Other critics of the proposal question whether a mandatory price cap will fulfill its purpose, which is to protect consumers.
Earlier this month, a bipartisan group of senators signed a letter to Fed chairman Ben Bernanke expressing their concern over the long term effects of capping interchange fees.
The eight Republicans and five Democrats, which included Senate Banking Committee members Richard Shelby (R-Ala.) and Mark Warner (D-Va.), wrote that "in the long term, price fixing creates more problems than it solves and is antithetical to our capitalist system and the notion of free enterprise. More importantly, price fixing harms consumers."
Merchant groups like the National Association of Convenience Stores and the National Retail Federation (NRF) called the Fed's proposal a "positive step" toward their goal of removing all interchange fees from debit cards, thereby equating them with paper personal checks.
Mallory Duncan, the NRF's senior vice president and general counsel, said lowering fees for retailers will most likely lead to lower prices for consumers. According to the NRF, $20 billion in debit card swipe fees are charged annually by the banking industry.
Banks, Retailers Debate Fee Proposal
Mallory said after the Fed announced its proposal, some NRF members, including a large national pharmacy, other retailers and restaurants began strategizing how to use a possible interchange fee cap to lower prices and attract customers.
"Everyone is looking for ways to save money. If we're looking for ways to save our customers money, it grows our market share," said Mallory. "We're happy because we sell more things at $99 than $100, because people are happier to buy it."
Dean Sheaffer, senior vice president of financial services at Boscov's Department Stores, said if the proposal is approved, retailers will respond in a number of ways, including price reductions, adding jobs, or growing their business by adding locations.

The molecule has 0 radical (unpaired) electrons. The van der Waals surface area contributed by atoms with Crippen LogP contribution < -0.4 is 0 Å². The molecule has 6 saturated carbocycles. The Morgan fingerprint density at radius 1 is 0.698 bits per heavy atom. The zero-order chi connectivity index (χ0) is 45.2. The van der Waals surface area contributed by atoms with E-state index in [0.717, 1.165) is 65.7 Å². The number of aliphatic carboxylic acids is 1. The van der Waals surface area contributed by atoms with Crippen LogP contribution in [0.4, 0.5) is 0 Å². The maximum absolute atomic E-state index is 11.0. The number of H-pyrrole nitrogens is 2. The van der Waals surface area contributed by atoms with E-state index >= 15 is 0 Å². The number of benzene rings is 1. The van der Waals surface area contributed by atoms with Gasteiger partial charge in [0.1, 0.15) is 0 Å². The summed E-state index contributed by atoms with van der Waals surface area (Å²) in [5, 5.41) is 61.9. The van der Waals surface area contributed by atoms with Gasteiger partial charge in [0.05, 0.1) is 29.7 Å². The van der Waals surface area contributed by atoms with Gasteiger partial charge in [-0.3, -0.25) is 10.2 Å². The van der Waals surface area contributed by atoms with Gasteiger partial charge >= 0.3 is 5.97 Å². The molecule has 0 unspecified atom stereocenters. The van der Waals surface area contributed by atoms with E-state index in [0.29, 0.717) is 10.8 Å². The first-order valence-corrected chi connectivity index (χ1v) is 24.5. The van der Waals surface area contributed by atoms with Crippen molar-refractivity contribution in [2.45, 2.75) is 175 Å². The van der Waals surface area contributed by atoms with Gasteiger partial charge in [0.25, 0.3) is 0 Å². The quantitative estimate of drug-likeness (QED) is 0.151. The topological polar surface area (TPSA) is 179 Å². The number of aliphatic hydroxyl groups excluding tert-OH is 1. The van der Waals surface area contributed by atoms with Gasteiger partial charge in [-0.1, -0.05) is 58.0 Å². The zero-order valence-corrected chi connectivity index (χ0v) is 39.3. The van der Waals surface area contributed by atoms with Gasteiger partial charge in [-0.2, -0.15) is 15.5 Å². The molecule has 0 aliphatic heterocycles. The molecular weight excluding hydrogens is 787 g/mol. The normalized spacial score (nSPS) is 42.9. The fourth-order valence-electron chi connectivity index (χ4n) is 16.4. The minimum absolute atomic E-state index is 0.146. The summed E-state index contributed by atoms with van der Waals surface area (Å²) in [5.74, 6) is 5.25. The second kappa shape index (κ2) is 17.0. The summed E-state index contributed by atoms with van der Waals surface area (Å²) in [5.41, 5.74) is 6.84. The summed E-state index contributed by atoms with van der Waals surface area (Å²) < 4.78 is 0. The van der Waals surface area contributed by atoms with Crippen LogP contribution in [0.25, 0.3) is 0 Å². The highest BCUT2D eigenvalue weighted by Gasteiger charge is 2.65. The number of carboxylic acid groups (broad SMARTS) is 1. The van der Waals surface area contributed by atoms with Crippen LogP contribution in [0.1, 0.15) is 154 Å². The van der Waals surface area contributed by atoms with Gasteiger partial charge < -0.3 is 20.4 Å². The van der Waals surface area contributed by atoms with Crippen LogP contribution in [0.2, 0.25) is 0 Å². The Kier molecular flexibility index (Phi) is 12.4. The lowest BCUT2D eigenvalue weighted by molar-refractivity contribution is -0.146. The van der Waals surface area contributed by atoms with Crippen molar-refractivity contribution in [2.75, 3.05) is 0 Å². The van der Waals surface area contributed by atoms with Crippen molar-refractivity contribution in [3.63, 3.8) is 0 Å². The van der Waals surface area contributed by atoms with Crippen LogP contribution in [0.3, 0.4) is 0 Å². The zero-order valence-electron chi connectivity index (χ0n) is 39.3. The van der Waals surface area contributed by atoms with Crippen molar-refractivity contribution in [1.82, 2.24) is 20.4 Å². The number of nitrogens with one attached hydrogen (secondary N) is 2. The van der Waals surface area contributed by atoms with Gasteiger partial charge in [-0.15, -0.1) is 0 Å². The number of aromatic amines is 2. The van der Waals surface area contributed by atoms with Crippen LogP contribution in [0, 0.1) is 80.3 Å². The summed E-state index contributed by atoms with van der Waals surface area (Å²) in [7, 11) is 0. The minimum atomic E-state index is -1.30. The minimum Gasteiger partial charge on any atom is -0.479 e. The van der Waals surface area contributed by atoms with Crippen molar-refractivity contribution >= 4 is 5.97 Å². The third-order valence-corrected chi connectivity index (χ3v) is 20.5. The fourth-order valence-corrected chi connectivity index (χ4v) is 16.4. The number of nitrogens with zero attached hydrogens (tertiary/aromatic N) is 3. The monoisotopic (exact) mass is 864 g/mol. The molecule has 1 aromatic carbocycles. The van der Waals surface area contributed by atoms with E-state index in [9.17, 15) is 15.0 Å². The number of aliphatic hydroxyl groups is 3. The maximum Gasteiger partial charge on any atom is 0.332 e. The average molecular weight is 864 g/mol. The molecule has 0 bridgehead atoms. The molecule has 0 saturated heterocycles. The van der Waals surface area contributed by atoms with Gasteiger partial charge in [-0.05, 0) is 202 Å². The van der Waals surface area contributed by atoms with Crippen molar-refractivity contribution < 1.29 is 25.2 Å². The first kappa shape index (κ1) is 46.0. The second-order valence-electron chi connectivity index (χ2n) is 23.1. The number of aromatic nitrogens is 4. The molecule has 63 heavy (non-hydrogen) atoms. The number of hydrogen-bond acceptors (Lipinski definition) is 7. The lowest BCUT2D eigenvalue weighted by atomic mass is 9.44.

"I think it's going to depend on the customer value proposition that individual retailers will offer," said Sheaffer.
The Fed is accepting comments about the proposal until February 22, with a vote to approve the final proposal by April 21. Scheaffer said Boscov's, a member of the NRF and the country's largest independent family-owned department store, has not made a decision whether they will make comments to the Federal Reserve.
Sheaffer said it makes sense to eliminate interchange fees altogether on debit cards, a feature personal checks have had, because technology has removed most of the transaction costs associated with them. And he said that, in the end, competition and the consumer will win.
"Up until now, prices were set by banks and retailers have not been able to negotiate on interchange fees. Today it's a very anticompetitive landscape," said Sheaffer. "This will allow retailers to negotiate so they can choose a lower priced product. We're looking for the best value for us so we can offer the best value to our customers."